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Relpax Patient Information including If I Miss a Dose
In this Article
- What is eletriptan (Relpax)?
- What are the possible side effects of eletriptan (Relpax)?
- What is the most important information I should know about eletriptan (Relpax)?
- What should I discuss with my healthcare provider before using eletriptan (Relpax)?
- How should I use eletriptan (Relpax)?
- What happens if I miss a dose (Relpax)?
- What happens if I overdose (Relpax)?
- What should I avoid while using eletriptan (Relpax)?
- What other drugs will affect eletriptan (Relpax)?
- Where can I get more information?
What happens if I miss a dose (Relpax)?
Since eletriptan is used as needed, it does not have a daily dosing schedule. Call your doctor promptly if your symptoms do not improve after using eletriptan.
After taking an eletriptan tablet, you must wait two (2) hours before taking a second tablet. Do not take more than 80 mg of eletriptan in 24 hours.
What happens if I overdose (Relpax)?
Seek emergency medical attention or call the Poison Help line at 1-800-222-1222.
Overdose could cause high blood pressure (severe headache, blurred vision, buzzing in your ears, anxiety, confusion, chest pain, shortness of breath, uneven heartbeats, or seizure).
What should I avoid while using eletriptan (Relpax)?
Do not take eletriptan within 24 hours before or after using another migraine headache medicine, including:
- almotriptan (Axert), frovatriptan (Frova), naratriptan (Amerge), rizatriptan (Maxalt, Maxalt-MLT), sumatriptan (Imitrex, Treximet), or zolmitriptan (Zomig); or
- ergot medicine such as ergotamine (Ergomar, Cafergot, Migergot), dihydroergotamine (D.H.E. 45, Migranal), or methylergonovine (Methergine).
Do not use eletriptan within 72 hours before or after taking any of the following medicines:
- ketoconazole (Extina, Ketozole, Nizoral, Xolegal), itraconazole (Sporanox);
- clarithromycin (Biaxin); or
- ritonavir (Norvir, Kaletra), nelfinavir (Viracept).
Eletriptan may impair your thinking or reactions. Be careful if you drive or do anything that requires you to be alert.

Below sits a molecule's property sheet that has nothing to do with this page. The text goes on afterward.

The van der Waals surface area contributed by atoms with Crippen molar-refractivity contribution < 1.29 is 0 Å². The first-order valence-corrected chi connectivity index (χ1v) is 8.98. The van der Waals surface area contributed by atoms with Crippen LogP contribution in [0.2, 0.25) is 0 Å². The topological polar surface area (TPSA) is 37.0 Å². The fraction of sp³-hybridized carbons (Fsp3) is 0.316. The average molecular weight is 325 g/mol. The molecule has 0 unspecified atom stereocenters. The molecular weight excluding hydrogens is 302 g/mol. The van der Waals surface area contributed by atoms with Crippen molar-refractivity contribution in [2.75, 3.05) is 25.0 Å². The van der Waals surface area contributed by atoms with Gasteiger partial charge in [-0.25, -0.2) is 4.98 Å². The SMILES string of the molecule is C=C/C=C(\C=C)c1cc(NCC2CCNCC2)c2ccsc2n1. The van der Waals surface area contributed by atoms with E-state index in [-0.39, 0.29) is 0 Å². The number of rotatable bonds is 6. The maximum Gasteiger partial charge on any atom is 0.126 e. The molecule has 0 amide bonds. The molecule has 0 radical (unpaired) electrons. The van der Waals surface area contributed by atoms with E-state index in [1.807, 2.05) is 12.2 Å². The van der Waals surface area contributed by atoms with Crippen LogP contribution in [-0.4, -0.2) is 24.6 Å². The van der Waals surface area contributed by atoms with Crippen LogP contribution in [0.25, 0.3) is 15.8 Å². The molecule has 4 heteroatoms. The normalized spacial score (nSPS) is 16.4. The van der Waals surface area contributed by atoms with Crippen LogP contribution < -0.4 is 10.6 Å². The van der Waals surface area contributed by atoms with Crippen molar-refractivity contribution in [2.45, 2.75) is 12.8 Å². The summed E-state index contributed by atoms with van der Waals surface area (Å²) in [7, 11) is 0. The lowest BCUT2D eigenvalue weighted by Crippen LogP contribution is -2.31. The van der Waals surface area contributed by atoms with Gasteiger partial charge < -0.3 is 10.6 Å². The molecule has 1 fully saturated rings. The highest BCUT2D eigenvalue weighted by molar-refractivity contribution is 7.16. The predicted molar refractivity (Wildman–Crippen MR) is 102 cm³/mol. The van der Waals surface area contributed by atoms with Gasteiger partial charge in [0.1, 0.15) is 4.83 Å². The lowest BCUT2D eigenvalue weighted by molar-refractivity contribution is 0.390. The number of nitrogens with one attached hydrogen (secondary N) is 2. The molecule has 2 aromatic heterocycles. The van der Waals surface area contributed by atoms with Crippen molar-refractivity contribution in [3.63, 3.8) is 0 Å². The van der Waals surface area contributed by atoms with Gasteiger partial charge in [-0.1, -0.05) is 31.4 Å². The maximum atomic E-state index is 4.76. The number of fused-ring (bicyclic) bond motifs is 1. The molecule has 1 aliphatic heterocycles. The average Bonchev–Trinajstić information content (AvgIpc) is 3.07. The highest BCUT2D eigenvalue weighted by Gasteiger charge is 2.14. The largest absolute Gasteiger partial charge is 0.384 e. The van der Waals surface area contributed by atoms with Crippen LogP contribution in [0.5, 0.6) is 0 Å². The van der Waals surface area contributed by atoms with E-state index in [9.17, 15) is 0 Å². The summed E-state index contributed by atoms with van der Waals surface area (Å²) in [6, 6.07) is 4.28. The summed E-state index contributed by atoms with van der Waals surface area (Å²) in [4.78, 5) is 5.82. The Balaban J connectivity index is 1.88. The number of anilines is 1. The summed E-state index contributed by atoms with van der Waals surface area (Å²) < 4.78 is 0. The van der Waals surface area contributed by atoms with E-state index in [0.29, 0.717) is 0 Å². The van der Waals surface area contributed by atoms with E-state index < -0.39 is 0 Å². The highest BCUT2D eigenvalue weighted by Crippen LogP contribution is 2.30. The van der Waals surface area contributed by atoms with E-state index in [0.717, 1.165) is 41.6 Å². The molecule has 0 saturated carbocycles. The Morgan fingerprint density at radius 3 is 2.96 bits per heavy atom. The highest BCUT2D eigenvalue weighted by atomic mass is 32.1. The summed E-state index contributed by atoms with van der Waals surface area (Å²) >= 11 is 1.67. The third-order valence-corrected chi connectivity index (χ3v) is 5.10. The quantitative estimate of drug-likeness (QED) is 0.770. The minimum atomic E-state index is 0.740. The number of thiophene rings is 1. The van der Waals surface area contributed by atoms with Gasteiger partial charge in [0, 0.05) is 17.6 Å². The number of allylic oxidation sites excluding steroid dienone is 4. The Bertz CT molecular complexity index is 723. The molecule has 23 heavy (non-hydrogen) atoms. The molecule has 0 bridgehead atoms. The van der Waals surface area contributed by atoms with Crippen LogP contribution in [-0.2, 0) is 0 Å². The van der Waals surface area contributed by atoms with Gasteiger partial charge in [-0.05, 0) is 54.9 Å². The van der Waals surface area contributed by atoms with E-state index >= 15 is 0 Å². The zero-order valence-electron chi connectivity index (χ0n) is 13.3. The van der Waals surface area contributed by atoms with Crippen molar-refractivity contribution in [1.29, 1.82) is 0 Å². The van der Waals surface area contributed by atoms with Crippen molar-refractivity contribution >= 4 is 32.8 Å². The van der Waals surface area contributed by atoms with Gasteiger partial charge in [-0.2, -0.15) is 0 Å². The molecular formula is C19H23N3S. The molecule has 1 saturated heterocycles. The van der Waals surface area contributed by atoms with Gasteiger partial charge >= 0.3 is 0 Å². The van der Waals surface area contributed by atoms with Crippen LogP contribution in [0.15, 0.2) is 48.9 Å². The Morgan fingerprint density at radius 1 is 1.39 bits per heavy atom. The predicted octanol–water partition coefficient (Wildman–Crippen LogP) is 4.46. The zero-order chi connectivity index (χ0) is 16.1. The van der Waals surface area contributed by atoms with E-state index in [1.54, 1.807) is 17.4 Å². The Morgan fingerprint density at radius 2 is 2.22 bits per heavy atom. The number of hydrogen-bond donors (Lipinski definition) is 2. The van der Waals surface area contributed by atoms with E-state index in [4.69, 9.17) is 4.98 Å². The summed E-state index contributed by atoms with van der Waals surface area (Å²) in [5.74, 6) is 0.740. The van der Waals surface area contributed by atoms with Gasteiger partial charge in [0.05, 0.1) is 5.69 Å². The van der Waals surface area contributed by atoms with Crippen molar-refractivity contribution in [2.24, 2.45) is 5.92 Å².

What other drugs will affect eletriptan (Relpax)?
Tell your doctor about all other medicines you use, especially:
- conivaptan (Vaprisol);
- imatinib (Gleevec);
- isoniazid (for treating tuberculosis);
- an antibiotic such as dalfopristin/quinupristin (Synercid), erythromycin (E.E.S., EryPed, Ery-Tab, Erythrocin, Pediazole), or telithromycin (Ketek);
- an antidepressant such as citalopram (Celexa), desvenlafaxine (Pristiq), duloxetine (Cymbalta), escitalopram (Lexapro), fluoxetine (Prozac, Sarafem), fluvoxamine (Luvox), nefazodone, paroxetine (Paxil), sertraline (Zoloft), or venlafaxine (Effexor);
- antifungal medicine such as miconazole (Oravig) or voriconazole (Vfend);
- heart or blood pressure medication such as diltiazem (Cartia, Cardizem), nicardipine (Cardene), quinidine (Quin-G), verapamil (Calan, Covera, Isoptin, Verelan), and others; or
- HIV/AIDS medicine such as atazanavir (Reyataz), delavirdine (Rescriptor), fosamprenavir (Lexiva), indinavir (Crixivan), or saquinavir (Invirase).
This list is not complete and there may be other drugs that can interact with eletriptan. Tell your doctor about all the prescription and over-the-counter medications you use. This includes vitamins, minerals, herbal products, and drugs prescribed by other doctors. Do not start using a new medication without telling your doctor.
Where can I get more information?
Your pharmacist can provide more information about eletriptan.
Remember, keep this and all other medicines out of the reach of children, never share your medicines with others, and use this medication only for the indication prescribed.
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Additional Relpax Information
- Relpax Drug Interactions Center: eletriptan hbr oral
- Relpax Side Effects Center
- Relpax Overview including Precautions
- Relpax FDA Approved Prescribing Information including Dosage
Relpax - User Reviews
Relpax User Reviews
Now you can gain knowledge and insight about a drug treatment with Patient Discussions.
Report Problems to the Food and Drug Administration
You are encouraged to report negative side effects of prescription drugs to the FDA. Visit the FDA MedWatch website or call 1-800-FDA-1088.
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